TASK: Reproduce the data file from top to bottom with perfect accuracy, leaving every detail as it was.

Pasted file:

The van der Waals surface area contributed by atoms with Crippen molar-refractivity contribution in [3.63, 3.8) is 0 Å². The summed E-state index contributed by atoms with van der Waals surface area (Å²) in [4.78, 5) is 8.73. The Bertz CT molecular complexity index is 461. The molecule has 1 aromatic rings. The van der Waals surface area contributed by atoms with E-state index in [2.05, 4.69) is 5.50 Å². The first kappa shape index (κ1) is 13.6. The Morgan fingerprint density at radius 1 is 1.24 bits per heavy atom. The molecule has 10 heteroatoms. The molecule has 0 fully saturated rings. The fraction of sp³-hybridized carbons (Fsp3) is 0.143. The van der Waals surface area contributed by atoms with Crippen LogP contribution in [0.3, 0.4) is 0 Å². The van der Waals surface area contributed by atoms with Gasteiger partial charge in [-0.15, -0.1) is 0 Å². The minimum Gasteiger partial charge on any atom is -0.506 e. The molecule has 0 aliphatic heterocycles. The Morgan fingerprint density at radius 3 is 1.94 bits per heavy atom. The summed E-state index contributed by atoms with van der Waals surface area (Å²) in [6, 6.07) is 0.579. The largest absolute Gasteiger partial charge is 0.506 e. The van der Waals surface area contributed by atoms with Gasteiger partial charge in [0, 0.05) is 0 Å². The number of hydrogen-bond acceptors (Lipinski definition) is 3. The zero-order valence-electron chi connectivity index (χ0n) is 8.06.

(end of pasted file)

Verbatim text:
The van der Waals surface area contributed by atoms with Crippen molar-refractivity contribution in [3.63, 3.8) is 0 Å². The summed E-state index contributed by atoms with van der Waals surface area (Å²) in [4.78, 5) is 8.73. The Bertz CT molecular complexity index is 461. The molecule has 1 aromatic rings. The van der Waals surface area contributed by atoms with E-state index in [2.05, 4.69) is 5.50 Å². The first kappa shape index (κ1) is 13.6. The Morgan fingerprint density at radius 1 is 1.24 bits per heavy atom. The molecule has 10 heteroatoms. The molecule has 0 fully saturated rings. The fraction of sp³-hybridized carbons (Fsp3) is 0.143. The van der Waals surface area contributed by atoms with Crippen LogP contribution in [0.3, 0.4) is 0 Å². The van der Waals surface area contributed by atoms with Gasteiger partial charge in [-0.15, -0.1) is 0 Å². The minimum Gasteiger partial charge on any atom is -0.506 e. The molecule has 0 aliphatic heterocycles. The Morgan fingerprint density at radius 3 is 1.94 bits per heavy atom. The summed E-state index contributed by atoms with van der Waals surface area (Å²) in [6, 6.07) is 0.579. The largest absolute Gasteiger partial charge is 0.506 e. The van der Waals surface area contributed by atoms with Gasteiger partial charge in [0, 0.05) is 0 Å². The number of hydrogen-bond acceptors (Lipinski definition) is 3. The zero-order valence-electron chi connectivity index (χ0n) is 8.06.